It's not everyday that the sudden death of a 42 year old family man makes the UK national news as the leading headline. It's not everyday that professional footballers and managers past and present queue up to speak so emotionally about one of there own. It's not everyday that a man with the reputation of Gary Speed (apparently) chooses to end his own life.
As a young boy, born and bred in Cardiff, I committed myself emotionally to the Welsh football team of which Gary Speed was an important part in the early 90's. This commitment left me raw and hurting when that side failed to reach the 1994 World Cup, so much so that my subsequent interest in Wales has never since risen much beyond indifference.
Despite the intense disappointment that must've been felt within the Wales camp after that failure, Gary Speed's commitment to Wales - through thick and thin - never wavered. He went on to represent his country 85 times, an incredible 44 occasions as captain. Despite my own interest in Wales being diminished, I followed the Premier League very closely throughout Speed's career and I can honestly say that I do not recall him making a single mistake. Not one.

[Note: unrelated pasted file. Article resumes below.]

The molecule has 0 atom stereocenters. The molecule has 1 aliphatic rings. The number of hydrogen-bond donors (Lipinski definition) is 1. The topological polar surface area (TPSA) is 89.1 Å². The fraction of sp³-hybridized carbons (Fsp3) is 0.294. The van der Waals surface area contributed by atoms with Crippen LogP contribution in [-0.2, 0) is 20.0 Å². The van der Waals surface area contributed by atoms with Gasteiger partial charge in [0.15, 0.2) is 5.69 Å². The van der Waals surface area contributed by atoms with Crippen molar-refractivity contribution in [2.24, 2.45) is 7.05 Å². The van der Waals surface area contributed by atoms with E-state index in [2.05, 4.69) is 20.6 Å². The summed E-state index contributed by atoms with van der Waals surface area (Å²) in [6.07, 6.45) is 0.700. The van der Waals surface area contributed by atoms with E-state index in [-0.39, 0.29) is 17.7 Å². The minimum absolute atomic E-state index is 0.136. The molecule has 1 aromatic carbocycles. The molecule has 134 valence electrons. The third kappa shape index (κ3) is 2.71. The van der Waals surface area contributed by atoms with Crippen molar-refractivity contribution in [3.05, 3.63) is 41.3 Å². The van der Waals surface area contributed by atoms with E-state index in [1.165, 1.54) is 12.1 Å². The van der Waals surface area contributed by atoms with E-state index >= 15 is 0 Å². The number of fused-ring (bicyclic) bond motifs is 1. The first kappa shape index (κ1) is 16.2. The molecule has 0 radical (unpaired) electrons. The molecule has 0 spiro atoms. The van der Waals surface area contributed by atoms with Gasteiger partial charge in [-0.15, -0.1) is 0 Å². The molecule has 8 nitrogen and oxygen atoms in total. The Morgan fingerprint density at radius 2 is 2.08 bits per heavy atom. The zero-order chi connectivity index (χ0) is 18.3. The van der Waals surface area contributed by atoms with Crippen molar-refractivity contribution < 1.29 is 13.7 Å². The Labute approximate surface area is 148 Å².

Now of course, I never had the pleasure of meeting the man but I know he played 500 Premiership games quicker than anyone else, scored in every Premier League season up to 2007 and recently managed Wales to rise 40 places in the FIFA world rankings. He was a solid, dependable winner and never gave less than 100%.
Speed had a young family with his wife in Cheshire; and according to the floods of tributes from so many involved in football was genuinely loved by almost everyone he ever met.
So here we have a young, healthy, wealthy and successful man, whose burgeoning managerial career was beginning to show real promise, immensely popular among his peers and beloved and respected by tribes of opposition supporters who should normally despise him. Yet it appears that on Sunday morning he took his own life. Why?
Gary Speed was a cracking footballer; not a world beater or game changer - but a workhorse. I don't think anyone would be offended or slighted by that statement. He was not the type of player whose death would normally spark such a media furore, this is more about the type of man he was. The spotlight shines so brightly on him at this time, I think, because he was so loved by those who knew him and his example shows us that no-one is safe from the perils of depression, that life is a precious and fragile thing and that we should all cherish every single moment.
Thank you for not giving up on Wales when so many did Gary Speed. Thank you for giving all you had in everything you did. Perhaps you just had nothing left to give, but whatever the reason - Rest In Peace.